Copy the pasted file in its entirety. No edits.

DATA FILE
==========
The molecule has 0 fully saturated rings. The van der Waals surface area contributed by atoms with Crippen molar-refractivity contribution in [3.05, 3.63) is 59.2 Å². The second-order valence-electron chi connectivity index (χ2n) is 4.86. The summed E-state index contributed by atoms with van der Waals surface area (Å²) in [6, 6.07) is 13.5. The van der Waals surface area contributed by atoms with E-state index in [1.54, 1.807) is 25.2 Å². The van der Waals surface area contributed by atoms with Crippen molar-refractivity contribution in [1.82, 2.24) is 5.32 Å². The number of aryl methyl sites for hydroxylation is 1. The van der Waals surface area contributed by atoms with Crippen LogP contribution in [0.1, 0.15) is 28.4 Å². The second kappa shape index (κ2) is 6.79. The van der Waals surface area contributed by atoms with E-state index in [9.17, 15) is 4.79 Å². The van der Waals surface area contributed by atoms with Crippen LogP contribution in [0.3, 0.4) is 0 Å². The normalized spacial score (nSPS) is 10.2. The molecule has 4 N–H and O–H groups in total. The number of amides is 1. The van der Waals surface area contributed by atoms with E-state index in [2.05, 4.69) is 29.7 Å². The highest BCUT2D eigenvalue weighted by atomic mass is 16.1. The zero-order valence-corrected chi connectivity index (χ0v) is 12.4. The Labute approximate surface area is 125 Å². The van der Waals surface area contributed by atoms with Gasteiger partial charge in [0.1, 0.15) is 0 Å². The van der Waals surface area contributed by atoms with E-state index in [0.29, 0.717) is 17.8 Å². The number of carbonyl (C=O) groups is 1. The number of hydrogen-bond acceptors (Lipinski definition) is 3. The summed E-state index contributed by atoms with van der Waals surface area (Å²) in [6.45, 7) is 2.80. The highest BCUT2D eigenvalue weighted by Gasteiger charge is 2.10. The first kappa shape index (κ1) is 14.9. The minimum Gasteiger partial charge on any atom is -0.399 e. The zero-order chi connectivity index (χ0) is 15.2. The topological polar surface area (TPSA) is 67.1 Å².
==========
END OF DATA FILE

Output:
The molecule has 0 fully saturated rings. The van der Waals surface area contributed by atoms with Crippen molar-refractivity contribution in [3.05, 3.63) is 59.2 Å². The second-order valence-electron chi connectivity index (χ2n) is 4.86. The summed E-state index contributed by atoms with van der Waals surface area (Å²) in [6, 6.07) is 13.5. The van der Waals surface area contributed by atoms with E-state index in [1.54, 1.807) is 25.2 Å². The van der Waals surface area contributed by atoms with Crippen molar-refractivity contribution in [1.82, 2.24) is 5.32 Å². The number of aryl methyl sites for hydroxylation is 1. The van der Waals surface area contributed by atoms with Crippen LogP contribution in [0.1, 0.15) is 28.4 Å². The second kappa shape index (κ2) is 6.79. The van der Waals surface area contributed by atoms with E-state index in [9.17, 15) is 4.79 Å². The van der Waals surface area contributed by atoms with Crippen LogP contribution in [0.3, 0.4) is 0 Å². The normalized spacial score (nSPS) is 10.2. The molecule has 4 N–H and O–H groups in total. The number of amides is 1. The van der Waals surface area contributed by atoms with E-state index in [2.05, 4.69) is 29.7 Å². The highest BCUT2D eigenvalue weighted by atomic mass is 16.1. The zero-order valence-corrected chi connectivity index (χ0v) is 12.4. The Labute approximate surface area is 125 Å². The van der Waals surface area contributed by atoms with Gasteiger partial charge in [0.1, 0.15) is 0 Å². The van der Waals surface area contributed by atoms with E-state index in [0.29, 0.717) is 17.8 Å². The number of carbonyl (C=O) groups is 1. The number of hydrogen-bond acceptors (Lipinski definition) is 3. The summed E-state index contributed by atoms with van der Waals surface area (Å²) in [6.45, 7) is 2.80. The highest BCUT2D eigenvalue weighted by Gasteiger charge is 2.10. The first kappa shape index (κ1) is 14.9. The minimum Gasteiger partial charge on any atom is -0.399 e. The zero-order chi connectivity index (χ0) is 15.2. The topological polar surface area (TPSA) is 67.1 Å².